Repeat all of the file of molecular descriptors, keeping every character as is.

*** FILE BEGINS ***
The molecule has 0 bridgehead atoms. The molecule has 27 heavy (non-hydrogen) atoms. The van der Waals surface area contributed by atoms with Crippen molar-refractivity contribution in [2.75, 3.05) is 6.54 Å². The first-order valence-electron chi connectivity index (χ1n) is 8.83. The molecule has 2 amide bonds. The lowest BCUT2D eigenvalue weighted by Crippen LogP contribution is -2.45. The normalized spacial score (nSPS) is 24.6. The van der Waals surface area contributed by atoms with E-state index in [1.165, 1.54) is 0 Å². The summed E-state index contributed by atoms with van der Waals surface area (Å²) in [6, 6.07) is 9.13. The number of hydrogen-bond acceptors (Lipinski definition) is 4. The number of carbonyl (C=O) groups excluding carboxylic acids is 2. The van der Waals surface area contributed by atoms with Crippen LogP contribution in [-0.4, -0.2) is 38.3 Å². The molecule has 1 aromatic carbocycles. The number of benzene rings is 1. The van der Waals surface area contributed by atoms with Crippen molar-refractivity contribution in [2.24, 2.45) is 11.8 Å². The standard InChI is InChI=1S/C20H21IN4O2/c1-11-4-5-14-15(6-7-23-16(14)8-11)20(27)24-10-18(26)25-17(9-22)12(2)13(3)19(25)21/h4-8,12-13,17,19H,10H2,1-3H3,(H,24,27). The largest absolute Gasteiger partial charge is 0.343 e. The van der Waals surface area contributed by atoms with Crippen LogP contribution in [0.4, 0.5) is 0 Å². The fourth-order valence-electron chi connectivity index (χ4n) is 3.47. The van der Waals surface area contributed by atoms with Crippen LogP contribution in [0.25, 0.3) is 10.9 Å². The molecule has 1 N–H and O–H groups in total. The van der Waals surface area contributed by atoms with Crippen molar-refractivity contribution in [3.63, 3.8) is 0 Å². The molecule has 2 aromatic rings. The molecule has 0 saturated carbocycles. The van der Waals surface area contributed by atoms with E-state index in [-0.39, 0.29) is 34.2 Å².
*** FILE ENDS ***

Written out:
The molecule has 0 bridgehead atoms. The molecule has 27 heavy (non-hydrogen) atoms. The van der Waals surface area contributed by atoms with Crippen molar-refractivity contribution in [2.75, 3.05) is 6.54 Å². The first-order valence-electron chi connectivity index (χ1n) is 8.83. The molecule has 2 amide bonds. The lowest BCUT2D eigenvalue weighted by Crippen LogP contribution is -2.45. The normalized spacial score (nSPS) is 24.6. The van der Waals surface area contributed by atoms with E-state index in [1.165, 1.54) is 0 Å². The summed E-state index contributed by atoms with van der Waals surface area (Å²) in [6, 6.07) is 9.13. The number of hydrogen-bond acceptors (Lipinski definition) is 4. The number of carbonyl (C=O) groups excluding carboxylic acids is 2. The van der Waals surface area contributed by atoms with Crippen LogP contribution in [-0.4, -0.2) is 38.3 Å². The molecule has 1 aromatic carbocycles. The number of benzene rings is 1. The van der Waals surface area contributed by atoms with Crippen molar-refractivity contribution in [2.24, 2.45) is 11.8 Å². The standard InChI is InChI=1S/C20H21IN4O2/c1-11-4-5-14-15(6-7-23-16(14)8-11)20(27)24-10-18(26)25-17(9-22)12(2)13(3)19(25)21/h4-8,12-13,17,19H,10H2,1-3H3,(H,24,27). The largest absolute Gasteiger partial charge is 0.343 e. The van der Waals surface area contributed by atoms with Crippen LogP contribution in [0.4, 0.5) is 0 Å². The fourth-order valence-electron chi connectivity index (χ4n) is 3.47. The van der Waals surface area contributed by atoms with Crippen LogP contribution in [0.25, 0.3) is 10.9 Å². The molecule has 1 N–H and O–H groups in total. The van der Waals surface area contributed by atoms with Crippen molar-refractivity contribution in [3.63, 3.8) is 0 Å². The molecule has 2 aromatic rings. The molecule has 0 saturated carbocycles. The van der Waals surface area contributed by atoms with E-state index in [-0.39, 0.29) is 34.2 Å².